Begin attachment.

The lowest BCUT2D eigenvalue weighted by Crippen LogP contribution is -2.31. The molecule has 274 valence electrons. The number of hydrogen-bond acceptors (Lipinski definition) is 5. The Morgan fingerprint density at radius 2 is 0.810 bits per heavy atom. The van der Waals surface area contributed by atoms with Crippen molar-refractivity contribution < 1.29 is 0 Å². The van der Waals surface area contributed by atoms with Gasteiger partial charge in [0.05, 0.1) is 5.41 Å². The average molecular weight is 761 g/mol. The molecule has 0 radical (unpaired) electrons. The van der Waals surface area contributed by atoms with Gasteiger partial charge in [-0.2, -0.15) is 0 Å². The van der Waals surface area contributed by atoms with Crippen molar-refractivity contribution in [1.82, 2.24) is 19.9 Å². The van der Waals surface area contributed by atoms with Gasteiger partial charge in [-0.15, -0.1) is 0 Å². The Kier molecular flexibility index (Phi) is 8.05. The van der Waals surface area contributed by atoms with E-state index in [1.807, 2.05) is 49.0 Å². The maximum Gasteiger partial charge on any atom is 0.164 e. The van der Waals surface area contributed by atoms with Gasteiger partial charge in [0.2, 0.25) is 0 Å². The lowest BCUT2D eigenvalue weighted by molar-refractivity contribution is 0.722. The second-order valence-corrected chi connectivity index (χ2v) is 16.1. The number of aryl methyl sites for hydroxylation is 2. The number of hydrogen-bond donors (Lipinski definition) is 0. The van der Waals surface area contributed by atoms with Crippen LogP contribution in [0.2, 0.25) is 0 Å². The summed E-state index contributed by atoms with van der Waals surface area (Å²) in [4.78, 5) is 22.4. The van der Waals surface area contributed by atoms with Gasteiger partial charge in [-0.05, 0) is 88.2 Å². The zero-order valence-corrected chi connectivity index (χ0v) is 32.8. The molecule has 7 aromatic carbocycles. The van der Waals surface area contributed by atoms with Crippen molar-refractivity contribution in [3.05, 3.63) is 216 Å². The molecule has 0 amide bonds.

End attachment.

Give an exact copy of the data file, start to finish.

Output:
The lowest BCUT2D eigenvalue weighted by Crippen LogP contribution is -2.31. The molecule has 274 valence electrons. The number of hydrogen-bond acceptors (Lipinski definition) is 5. The Morgan fingerprint density at radius 2 is 0.810 bits per heavy atom. The van der Waals surface area contributed by atoms with Crippen molar-refractivity contribution < 1.29 is 0 Å². The van der Waals surface area contributed by atoms with Gasteiger partial charge in [0.05, 0.1) is 5.41 Å². The average molecular weight is 761 g/mol. The molecule has 0 radical (unpaired) electrons. The van der Waals surface area contributed by atoms with Gasteiger partial charge in [-0.2, -0.15) is 0 Å². The van der Waals surface area contributed by atoms with Crippen molar-refractivity contribution in [1.82, 2.24) is 19.9 Å². The van der Waals surface area contributed by atoms with Gasteiger partial charge in [-0.15, -0.1) is 0 Å². The Kier molecular flexibility index (Phi) is 8.05. The van der Waals surface area contributed by atoms with E-state index in [1.807, 2.05) is 49.0 Å². The maximum Gasteiger partial charge on any atom is 0.164 e. The van der Waals surface area contributed by atoms with Gasteiger partial charge in [0.2, 0.25) is 0 Å². The lowest BCUT2D eigenvalue weighted by molar-refractivity contribution is 0.722. The second-order valence-corrected chi connectivity index (χ2v) is 16.1. The number of aryl methyl sites for hydroxylation is 2. The number of hydrogen-bond donors (Lipinski definition) is 0. The van der Waals surface area contributed by atoms with Crippen LogP contribution in [0.2, 0.25) is 0 Å². The summed E-state index contributed by atoms with van der Waals surface area (Å²) in [4.78, 5) is 22.4. The van der Waals surface area contributed by atoms with Gasteiger partial charge in [-0.05, 0) is 88.2 Å². The zero-order valence-corrected chi connectivity index (χ0v) is 32.8. The molecule has 7 aromatic carbocycles. The van der Waals surface area contributed by atoms with Crippen molar-refractivity contribution in [3.05, 3.63) is 216 Å². The molecule has 0 amide bonds.